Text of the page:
A carpet’s Impact Insulation Class (IIC) rating reflects the carpet’s insulation capabilities in floor-ceiling assemblies. Results from independent tests were consistent with NRC test results; polyurethane cushion-backed carpet has higher IIC ratings.
Sound absorption is just one way to improve acoustics; blocking sound from spreading into adjacent areas or workstations is equally important. Both walls and carpet block sound transmission; however, in open-plan offices, the most widely used sound-blocking product is furniture panels. Herman Miller’s It’s a Matter of Balance report explains: “Whereas the best sound absorption relies on lightweight, porous materials, the best sound-blocking materials (solid masonite, metal, or hardboard) are dense and heavy. With no air spaces for sound waves to slip into and through, panels containing these tightly packed interiors essentially cut off the direct path into adjacent workstations.” These divider panels can be extremely effective at blocking and absorbing sound simultaneously. To be effective at both and provide non-intrusive levels of speech privacy, the panel should meet the following criteria (as recommended by ASID):
- Panel heights should be a minimum of 60 inches; 72 inches is preferred.
- The recommended NRC is 0.60.
- A Sound Transmission Class (STC) rating between 18 and 20 is ideal.
STC is another helpful industry rating, and can be used to distinguish which products are more equipped to block sound than others. “STC [is] a single-number rating of the acoustical-blocking capability of a single panel or system. It rates the amount of sound that is transmitted through a wall, panel, ceiling, etc. A higher STC means that the panel will ‘block’ more sound and result in better privacy,” explains Kenric Van Wyk, president, Acoustics By Design Inc., Grand Rapids, MI. Unfortunately, office accessories hung on furniture panels can reduce the acoustic properties of systems-furniture panels.
Remember, partition height and STC are both important: While a tall panel with a poor STC rating might increase visual privacy, it will do little to improve speech privacy and workspace acoustics. Panels should be high enough to block conversational noise from traveling over the top of partitions into adjacent spaces. “The lower the panel, the less acoustics it provides. This has more to do with the fact that noise travels in all directions. If the panel is low, the likelihood is that sound will just travel over it. The higher the panel, the more sound blocking that occurs,” says Mark Murdoch, senior product manager, Herman Miller Inc., Zeeland, MI. While panels taller than 60 inches are best, studies have found that sound-blocking benefits level off in panels that are 75 inches or higher.
To successfully block sound in open-plan workspaces, workstation design should limit line-of-sight layouts between workers and, when possible, ensure that occupants are not facing into the panel (find alternatives to locating computers in a workstation corner).
ILLUSTRATION: ACOUSTIC SOCIETY OF AMERICA
Environments with advantageous acoustics control noise rather than eliminate it altogether. “It is more important to have a mix of noise than it is to have it completely quiet. If there isn’t any noise, then every sound will be heard,” explains Murdoch. Once the interior shell is outfitted with sound-absorbing and sound-blocking products, the last step is covering sound with masking technology. “By slightly raising the overall building’s background sound level, the masking system will cover or dampen the level of typical speech conversation,” explains Fred Folsom, executive vice president, Dynasound Inc. The evenly distributed background sound emitted by a soundmasking system is often compared to the sound typically produced by HVAC equipment.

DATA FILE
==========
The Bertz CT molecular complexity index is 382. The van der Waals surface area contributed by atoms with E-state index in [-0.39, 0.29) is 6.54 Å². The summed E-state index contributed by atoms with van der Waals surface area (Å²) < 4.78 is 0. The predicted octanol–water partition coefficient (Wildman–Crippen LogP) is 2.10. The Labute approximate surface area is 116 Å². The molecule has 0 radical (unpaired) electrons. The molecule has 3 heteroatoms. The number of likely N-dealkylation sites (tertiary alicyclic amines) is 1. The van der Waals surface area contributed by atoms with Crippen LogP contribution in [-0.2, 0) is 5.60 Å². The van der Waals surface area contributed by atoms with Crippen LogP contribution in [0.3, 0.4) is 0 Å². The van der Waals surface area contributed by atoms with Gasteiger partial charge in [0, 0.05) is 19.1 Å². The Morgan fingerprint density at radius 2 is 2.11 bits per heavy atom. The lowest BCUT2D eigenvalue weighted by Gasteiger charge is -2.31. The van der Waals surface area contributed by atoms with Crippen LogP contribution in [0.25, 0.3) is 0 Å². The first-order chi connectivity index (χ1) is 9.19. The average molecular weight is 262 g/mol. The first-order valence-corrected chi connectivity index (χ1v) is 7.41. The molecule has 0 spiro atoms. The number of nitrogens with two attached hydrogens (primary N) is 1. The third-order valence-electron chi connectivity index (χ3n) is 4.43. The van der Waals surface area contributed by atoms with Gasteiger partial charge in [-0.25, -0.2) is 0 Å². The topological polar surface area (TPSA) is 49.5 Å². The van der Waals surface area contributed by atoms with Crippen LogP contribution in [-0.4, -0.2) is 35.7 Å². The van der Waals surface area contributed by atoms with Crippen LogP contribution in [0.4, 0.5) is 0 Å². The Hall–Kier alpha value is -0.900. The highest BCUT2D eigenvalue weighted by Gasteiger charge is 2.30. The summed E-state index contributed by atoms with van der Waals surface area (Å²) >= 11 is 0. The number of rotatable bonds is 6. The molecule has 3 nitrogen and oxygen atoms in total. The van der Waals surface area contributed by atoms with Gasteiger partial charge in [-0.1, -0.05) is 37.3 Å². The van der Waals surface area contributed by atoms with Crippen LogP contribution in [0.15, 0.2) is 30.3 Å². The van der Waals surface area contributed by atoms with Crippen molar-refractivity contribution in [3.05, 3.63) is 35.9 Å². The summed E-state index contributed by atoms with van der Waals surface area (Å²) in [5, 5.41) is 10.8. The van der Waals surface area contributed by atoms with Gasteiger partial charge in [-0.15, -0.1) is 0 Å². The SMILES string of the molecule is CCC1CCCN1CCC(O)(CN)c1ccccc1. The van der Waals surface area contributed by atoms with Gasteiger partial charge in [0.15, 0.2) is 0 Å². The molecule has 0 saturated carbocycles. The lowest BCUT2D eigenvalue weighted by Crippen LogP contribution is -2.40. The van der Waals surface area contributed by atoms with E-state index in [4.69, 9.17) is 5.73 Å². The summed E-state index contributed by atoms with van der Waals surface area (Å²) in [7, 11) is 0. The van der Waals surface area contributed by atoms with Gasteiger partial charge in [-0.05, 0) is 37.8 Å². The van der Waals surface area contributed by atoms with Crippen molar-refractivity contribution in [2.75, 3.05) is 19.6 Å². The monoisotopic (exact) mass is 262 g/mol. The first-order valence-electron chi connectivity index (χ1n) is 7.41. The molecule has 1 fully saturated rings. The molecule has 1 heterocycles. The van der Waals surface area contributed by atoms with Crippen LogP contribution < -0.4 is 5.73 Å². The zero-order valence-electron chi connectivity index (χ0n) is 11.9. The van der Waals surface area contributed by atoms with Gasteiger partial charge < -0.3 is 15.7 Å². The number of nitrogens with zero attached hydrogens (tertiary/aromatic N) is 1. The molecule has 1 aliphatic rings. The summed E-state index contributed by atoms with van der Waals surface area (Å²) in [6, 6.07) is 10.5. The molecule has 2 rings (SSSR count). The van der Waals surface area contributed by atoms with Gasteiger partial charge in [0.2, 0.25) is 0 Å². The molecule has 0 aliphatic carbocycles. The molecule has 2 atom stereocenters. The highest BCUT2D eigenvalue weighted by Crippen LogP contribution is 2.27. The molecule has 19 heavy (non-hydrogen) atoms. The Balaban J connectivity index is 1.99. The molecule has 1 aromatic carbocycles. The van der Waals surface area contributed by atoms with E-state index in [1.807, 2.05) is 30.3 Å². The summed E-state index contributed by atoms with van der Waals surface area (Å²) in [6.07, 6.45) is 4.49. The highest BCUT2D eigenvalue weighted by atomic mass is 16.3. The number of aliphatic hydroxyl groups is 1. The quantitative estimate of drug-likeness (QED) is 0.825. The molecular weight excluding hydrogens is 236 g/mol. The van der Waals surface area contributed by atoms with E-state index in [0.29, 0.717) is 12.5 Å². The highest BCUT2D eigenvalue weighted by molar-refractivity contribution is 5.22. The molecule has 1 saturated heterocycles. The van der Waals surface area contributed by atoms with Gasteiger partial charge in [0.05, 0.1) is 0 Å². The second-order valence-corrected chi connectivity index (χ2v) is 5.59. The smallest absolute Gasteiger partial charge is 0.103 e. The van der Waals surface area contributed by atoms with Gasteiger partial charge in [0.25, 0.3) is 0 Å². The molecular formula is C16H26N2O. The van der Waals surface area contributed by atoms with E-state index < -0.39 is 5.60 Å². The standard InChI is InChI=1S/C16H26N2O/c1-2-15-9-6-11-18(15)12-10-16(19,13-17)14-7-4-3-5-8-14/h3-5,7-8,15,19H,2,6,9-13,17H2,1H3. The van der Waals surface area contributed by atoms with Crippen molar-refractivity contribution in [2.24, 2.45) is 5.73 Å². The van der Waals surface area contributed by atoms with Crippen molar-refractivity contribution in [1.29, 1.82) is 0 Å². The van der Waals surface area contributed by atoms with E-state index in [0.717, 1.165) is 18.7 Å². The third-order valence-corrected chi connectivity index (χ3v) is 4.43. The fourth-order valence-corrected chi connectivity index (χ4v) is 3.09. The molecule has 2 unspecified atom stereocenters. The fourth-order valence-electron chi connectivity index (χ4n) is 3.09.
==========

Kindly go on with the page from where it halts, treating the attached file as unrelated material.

“Soundmasking is similar to turning on a water faucet when someone is speaking in another room. Before the faucet is turned on, a person can hear and respond to the words just fine. When the faucet is turned on, however, the ambient background sound level increases, reducing the ear’s sensitivity to the intrusive speech. If the water is turned up even more, one may remain aware that someone is talking, but won’t be able to understand what’s being said, no matter how hard one tries,” the Herman Miller report explains. The system consists of a set of electronic components and speakers, and can be installed above a suspended ceiling system, pendant-mounted in areas with open ceilings, or placed under access flooring.
While most widely used in open-plan workspaces, soundmasking is also successful at covering speech noise in private offices. “Soundmasking systems provide benefits in most indoor, non-industrial spaces, including commercial office, financial, government, medical, military, institutional, educational, hospitality, judicial, and some retail environments,” says Niklas Moeller, vice president, KR Moeller Associates Ltd., Burlington, Ontario.
Once the system has been purchased and installed, it is tuned to a specific frequency. ASID advises that tuning take place after the space is fitted out, but before occupation. “The best tuning capabilities will adjust the spectrum of the masking sound being emitted to the specific acoustical signature or physics of the individual room,” says Folsom.
While masking is extremely effective, experts warn that relying on it too heavily - or on any other single sound-control method - will result in poor acoustics. “Soundmasking is not a magic solution for all acoustical needs. It is necessary, but not sufficient on its own to provide for effective acoustical performance in a space,” says Moeller. “Good acoustical performance requires a balanced approach of absorption, physical barriers, and soundmasking.”
Jana J. Madsen (firstname.lastname@example.org) is managing editor at Buildings magazine.